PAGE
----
Quiet, Please

Achieving optimal sound mitigation from glazed office partition systems
Ron Wooten
November 1, 2018
COMMERCIAL, FABRICATION

office partition

Office interiors must meet an array of aesthetic and functional requirements to accommodate the changing landscape of business environments. One such requirement is the demand for greater acoustic privacy—which is particularly prevalent in applications such as government buildings, law firms, human resource departments and executive offices.

Glazed office partition systems are growing in popularity because they add visual appeal and improve daylighting. The problem? Glass on its own does not possess good sound mitigation properties. Understanding sound transmission ratings, the impact of glass types and the effects of airspaces will allow glaziers to select the best office partition system for the job.

OITC vs. STC

Although there are several methods for rating sound transmission through various materials, the most commonly used are the Outdoor Indoor Transmission Class and the Sound Transmission Class. 

The OITC rating method was created to provide a single rating for building façades and fenestration. These exterior elements are typically subjected to low- and mid-frequency noises such as aircraft, trains and automobiles. With the OITC rating system, a higher number indicates more effective sound mitigation properties.

As with the OITC rating system, the STC rating system also uses a single number to indicate the sound mitigation properties of a product. A higher rating means increased sound attenuation capabilities. Although one might occasionally see the STC rating method used for exterior glazing systems, by design, its intent is to measure and rate interior walls, windows and office partitions. The STC rating is appropriate for mid- to high-frequency sounds such as speech, office equipment and audio equipment. STC testing is conducted in a laboratory environment using specialized equipment.

Interpreting an STC rating 

The STC rating system was developed over 50 years ago as a way to compare and contrast the sound transmission qualities of various interior building systems. Laboratory test measurements are compared and matched to standard reference curves to assign an STC value. 

The following is a standard STC ratings scale:

  • 25: Normal speech can be heard and understood clearly
  • 30: Normal speech can be heard but is difficult to understand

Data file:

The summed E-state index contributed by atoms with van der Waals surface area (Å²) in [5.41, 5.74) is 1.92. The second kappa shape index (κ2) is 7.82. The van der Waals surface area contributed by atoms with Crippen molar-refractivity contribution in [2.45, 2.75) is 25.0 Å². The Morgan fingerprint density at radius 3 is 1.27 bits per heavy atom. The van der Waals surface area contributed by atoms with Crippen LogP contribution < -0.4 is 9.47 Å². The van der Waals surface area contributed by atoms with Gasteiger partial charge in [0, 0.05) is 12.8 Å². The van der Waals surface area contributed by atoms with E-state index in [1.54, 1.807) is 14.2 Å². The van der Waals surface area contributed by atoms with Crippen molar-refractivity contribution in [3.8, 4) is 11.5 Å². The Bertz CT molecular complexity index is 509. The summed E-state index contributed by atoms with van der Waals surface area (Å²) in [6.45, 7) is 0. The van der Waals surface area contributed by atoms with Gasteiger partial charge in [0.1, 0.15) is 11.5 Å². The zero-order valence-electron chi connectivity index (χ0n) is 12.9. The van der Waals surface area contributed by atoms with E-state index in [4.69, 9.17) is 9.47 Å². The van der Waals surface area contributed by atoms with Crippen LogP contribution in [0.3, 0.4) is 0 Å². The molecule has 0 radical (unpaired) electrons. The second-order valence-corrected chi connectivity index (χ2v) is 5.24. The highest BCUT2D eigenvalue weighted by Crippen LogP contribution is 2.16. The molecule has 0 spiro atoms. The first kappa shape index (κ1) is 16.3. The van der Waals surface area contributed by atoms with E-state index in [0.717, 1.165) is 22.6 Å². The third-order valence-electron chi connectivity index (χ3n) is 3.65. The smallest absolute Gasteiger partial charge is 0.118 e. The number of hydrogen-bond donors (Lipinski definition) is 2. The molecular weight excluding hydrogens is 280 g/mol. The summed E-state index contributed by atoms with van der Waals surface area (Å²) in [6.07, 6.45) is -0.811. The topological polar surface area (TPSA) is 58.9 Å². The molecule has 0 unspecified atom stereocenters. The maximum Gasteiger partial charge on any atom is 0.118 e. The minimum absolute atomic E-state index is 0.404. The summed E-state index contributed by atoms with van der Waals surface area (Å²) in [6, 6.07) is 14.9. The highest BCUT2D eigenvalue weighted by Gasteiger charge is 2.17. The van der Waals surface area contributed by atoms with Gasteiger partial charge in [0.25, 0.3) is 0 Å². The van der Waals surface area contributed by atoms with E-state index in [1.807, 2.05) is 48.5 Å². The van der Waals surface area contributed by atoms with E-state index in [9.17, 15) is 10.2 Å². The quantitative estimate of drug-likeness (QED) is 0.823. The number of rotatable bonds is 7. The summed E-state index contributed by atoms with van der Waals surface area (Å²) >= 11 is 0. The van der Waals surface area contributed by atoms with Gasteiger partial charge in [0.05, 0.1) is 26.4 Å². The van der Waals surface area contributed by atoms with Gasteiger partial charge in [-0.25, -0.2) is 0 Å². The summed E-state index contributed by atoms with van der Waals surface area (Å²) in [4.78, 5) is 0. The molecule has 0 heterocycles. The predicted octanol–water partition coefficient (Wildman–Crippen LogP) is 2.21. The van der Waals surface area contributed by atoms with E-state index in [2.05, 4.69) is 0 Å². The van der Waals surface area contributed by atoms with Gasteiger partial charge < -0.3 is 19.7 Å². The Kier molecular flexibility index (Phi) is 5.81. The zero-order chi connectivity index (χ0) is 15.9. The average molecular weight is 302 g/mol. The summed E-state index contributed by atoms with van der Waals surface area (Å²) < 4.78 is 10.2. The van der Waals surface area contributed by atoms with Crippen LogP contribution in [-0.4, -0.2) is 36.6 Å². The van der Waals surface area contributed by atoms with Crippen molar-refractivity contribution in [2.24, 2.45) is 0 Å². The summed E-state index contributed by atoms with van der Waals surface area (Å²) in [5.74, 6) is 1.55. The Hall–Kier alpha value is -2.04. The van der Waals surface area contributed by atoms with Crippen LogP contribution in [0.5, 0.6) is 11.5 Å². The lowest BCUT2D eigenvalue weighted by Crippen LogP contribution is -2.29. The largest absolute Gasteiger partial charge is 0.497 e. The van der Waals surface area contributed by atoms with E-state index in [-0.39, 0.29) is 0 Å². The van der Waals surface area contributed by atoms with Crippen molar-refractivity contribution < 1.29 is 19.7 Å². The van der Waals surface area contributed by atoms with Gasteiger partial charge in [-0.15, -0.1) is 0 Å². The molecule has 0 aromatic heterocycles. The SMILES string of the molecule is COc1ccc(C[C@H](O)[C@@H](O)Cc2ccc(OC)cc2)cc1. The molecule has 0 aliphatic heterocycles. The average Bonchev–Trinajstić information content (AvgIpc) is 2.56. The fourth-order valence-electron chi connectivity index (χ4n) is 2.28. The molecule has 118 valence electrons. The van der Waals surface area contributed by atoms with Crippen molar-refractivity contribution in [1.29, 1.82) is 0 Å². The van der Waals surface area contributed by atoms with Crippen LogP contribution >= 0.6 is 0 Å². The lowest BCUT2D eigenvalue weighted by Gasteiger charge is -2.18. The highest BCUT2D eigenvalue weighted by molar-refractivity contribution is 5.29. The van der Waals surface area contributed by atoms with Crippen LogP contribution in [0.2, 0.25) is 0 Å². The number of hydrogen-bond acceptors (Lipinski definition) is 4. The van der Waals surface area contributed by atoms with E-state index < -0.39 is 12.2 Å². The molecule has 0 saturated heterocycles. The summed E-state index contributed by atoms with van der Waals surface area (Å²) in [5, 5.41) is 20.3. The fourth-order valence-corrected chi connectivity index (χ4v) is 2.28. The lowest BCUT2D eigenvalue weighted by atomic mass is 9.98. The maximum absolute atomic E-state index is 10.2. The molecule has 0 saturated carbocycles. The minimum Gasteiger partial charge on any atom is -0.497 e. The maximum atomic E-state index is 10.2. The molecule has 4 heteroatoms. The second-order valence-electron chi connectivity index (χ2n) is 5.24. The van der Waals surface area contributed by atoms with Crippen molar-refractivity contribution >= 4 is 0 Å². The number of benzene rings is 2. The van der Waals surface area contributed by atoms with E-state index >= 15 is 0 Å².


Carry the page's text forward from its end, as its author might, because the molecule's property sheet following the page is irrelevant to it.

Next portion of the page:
• 35: Loud speech can be heard but normal speech cannot
  • 40: Loud speech is barely audible and difficult to understand
  • 45: Loud speech is inaudible
  • 50: Very loud music is barely audible
  • 60: Nearly complete soundproofing.

A glazed office partition system with an STC rating of 40 will typically provide sufficient acoustic privacy in office interiors. Keep in mind that an office partition system’s STC rating does not take into account the sound attenuation properties of surrounding walls. Sound may still be transmitted through walls that are not properly insulated despite having an office partition with a high STC rating. It’s very important to consider this when bidding a job.

Additionally, be aware that STC values are logarithmic and can’t be added together. For example, combining a 30 STC rating glass lite with a 35 STC rating glass lite doesn’t create a 65 STC unit. In reality, it would probably achieve an STC rating in the neighborhood of 38.

Sound mitigation of glass 

Glass itself does not generally have good sound attenuation properties; however, adding an interlayer between glass lites offers great improvements. As such, laminated glass is typically chosen for projects that call for greater sound mitigation from glazing systems. Monolithic glass can still be used, but it should be paired with laminated glass in a double-glazed unit. 

A properly designed double-glazed office partition with a 3 ½-inch space between glass lites can offer, and even outperform, the soundproofing capabilities of a concrete wall of equal thickness. The larger the airspace between the glass lites, the better the sound attenuation properties. A double-glazed unit with a 6-inch airspace will achieve an STC rating of approximately 15 points greater than a double-glazed unit with a ¼-inch airspace.

Supplier STC ratings

Glass manufacturers and suppliers provide STC data for the glass alone. They do not take other considerations into account such as framing, gasketing, etc. Reputable manufacturers of glazed office partition systems will be able to provide STC reports for the entire system using various glazing configurations. 

These reports should come from an approved third-party testing facility. STC reports should be included in the bid package. They certify that the office partition will meet the sound mitigation requirements and will also free you from liability.  

Ron Wooten is director of product testing and certification, C.R. Laurence Co., crlaurence.com, crl-arch.com. He can be reached at 800/421-6144.